U.S. Federal Reserve Chairman Jerome Powell spoke Monday as part of a panel on cross-border payments and digital currencies at an International Monetary Fund (IMF) virtual seminar.
The seminar focused on the benefits and risks of digital currencies as well as their policy implications. This isn’t the first time Powell has discussed digital currencies.
Earlier this year, he labeled Facebook’s Libra project a “wake-up call.” He also stated that whether a digital currency helps the U.S. to preserve the centrality of a trusted and accepted currency is “an open question.”
On Monday, in a highly anticipated webcast, Powell offered more clarity on the U.S. Government’s digital currency position. When queried on the potential role of a CBDC for domestic and international cross-border payments, Powell was measured in his comments.
He acknowledged the potential of CBDCs for improving the payment systems and that the U.S. is committed to “carefully and thoughtfully” exploring them.
Powell pointed out that in the U.S., many factors reduce the imperative for a quick CBDC launch,
“we have a strong demand for cash, mature and well-regulated banking sector, and most people already have access to the electronic payments system.”
Regardless of timing, Powell also emphasized that if any digital dollar were to be issued, it would be viewed as a “complement,” not a replacement for cash.
The First Mover Advantage
On the issue of whether or not there is a first-mover advantage for CBDCs, Powell offered the perspective that “it’s more important to get it right than to be first.”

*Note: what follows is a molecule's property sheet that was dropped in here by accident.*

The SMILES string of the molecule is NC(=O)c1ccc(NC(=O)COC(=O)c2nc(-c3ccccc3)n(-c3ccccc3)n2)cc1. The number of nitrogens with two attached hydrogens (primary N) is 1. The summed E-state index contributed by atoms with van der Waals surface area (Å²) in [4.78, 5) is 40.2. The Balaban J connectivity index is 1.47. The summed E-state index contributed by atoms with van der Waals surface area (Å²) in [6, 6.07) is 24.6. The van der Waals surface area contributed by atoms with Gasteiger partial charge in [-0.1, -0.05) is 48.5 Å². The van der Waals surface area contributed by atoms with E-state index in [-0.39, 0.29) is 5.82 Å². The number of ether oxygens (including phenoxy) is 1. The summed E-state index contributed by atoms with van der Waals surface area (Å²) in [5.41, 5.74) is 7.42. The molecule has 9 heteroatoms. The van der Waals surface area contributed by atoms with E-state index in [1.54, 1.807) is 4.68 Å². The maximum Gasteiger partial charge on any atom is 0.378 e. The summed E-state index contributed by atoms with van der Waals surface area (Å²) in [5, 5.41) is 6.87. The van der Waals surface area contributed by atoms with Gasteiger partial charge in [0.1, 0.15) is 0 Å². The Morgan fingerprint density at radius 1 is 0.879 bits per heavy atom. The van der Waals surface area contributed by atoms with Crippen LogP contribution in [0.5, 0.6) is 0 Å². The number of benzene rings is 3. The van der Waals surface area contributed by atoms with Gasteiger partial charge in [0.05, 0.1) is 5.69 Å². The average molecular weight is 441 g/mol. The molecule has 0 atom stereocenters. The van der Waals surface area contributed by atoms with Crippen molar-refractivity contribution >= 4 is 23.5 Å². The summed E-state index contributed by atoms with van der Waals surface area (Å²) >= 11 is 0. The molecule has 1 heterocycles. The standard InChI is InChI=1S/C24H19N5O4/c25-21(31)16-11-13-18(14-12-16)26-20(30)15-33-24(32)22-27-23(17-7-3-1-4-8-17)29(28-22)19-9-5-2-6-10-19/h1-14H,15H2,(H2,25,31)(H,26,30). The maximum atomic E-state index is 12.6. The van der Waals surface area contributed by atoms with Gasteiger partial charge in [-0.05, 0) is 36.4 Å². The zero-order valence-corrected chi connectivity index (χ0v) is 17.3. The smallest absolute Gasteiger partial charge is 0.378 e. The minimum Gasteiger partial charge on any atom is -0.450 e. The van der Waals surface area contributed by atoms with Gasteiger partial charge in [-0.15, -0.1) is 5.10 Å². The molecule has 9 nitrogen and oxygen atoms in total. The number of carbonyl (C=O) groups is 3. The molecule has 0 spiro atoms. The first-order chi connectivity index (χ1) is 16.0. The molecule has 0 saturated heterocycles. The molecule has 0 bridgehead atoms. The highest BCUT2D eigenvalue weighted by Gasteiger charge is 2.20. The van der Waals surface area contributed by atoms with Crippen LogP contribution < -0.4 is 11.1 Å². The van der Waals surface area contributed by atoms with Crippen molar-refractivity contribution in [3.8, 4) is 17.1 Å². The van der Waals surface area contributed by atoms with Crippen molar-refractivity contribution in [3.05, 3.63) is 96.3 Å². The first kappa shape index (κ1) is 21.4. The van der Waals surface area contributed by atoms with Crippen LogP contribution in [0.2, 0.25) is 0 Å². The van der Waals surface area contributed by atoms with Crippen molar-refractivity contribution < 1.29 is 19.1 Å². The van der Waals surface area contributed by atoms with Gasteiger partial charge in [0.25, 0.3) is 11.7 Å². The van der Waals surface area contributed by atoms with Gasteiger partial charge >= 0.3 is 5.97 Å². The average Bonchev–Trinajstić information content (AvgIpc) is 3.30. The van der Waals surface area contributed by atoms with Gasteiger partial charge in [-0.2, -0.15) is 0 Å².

According to Powell, getting it right means focusing on potential risks and the tradeoffs that need to be thought out carefully,
“we have a responsibility to the U.S. and to the world that any steps with a digital currency be taken safely.”
In outlining some of the key issues that would need to get dealt with for a safe CBDC launch, he mentioned three problem areas:
- Ensure protection of the CBDC from cyber attacks, counterfeiting, and fraud.
- Consideration of how a CBDC could affect policy and monetary stability.
- Determining how to fight illicit activity while preserving CBDC user privacy.
Staying Ahead of the CBDC Curve
In conclusion, the Fed chairman touched on how the U.S. plans to remain on the front of CBDC developments.
According to Powell, the Fed is collaborating with the private sector, taking a multidisciplinary approach, harnessing the power of the Federal Reserve System, surveying design options, and actively engaging in a series of experiments and research projects. “We can be, and we must be at the forefront of research.”
The panel also featured Agustín Carstens, general manager of the Bank for International Settlements; Nor Shamsiah, Governor of Bank Negara Malaysia; and Governor of the Saudi Arabian Monetary Authority Ahmed Alkholifey. The panel was moderated by Kristalina Georgieva, the Managing Director of the IMF.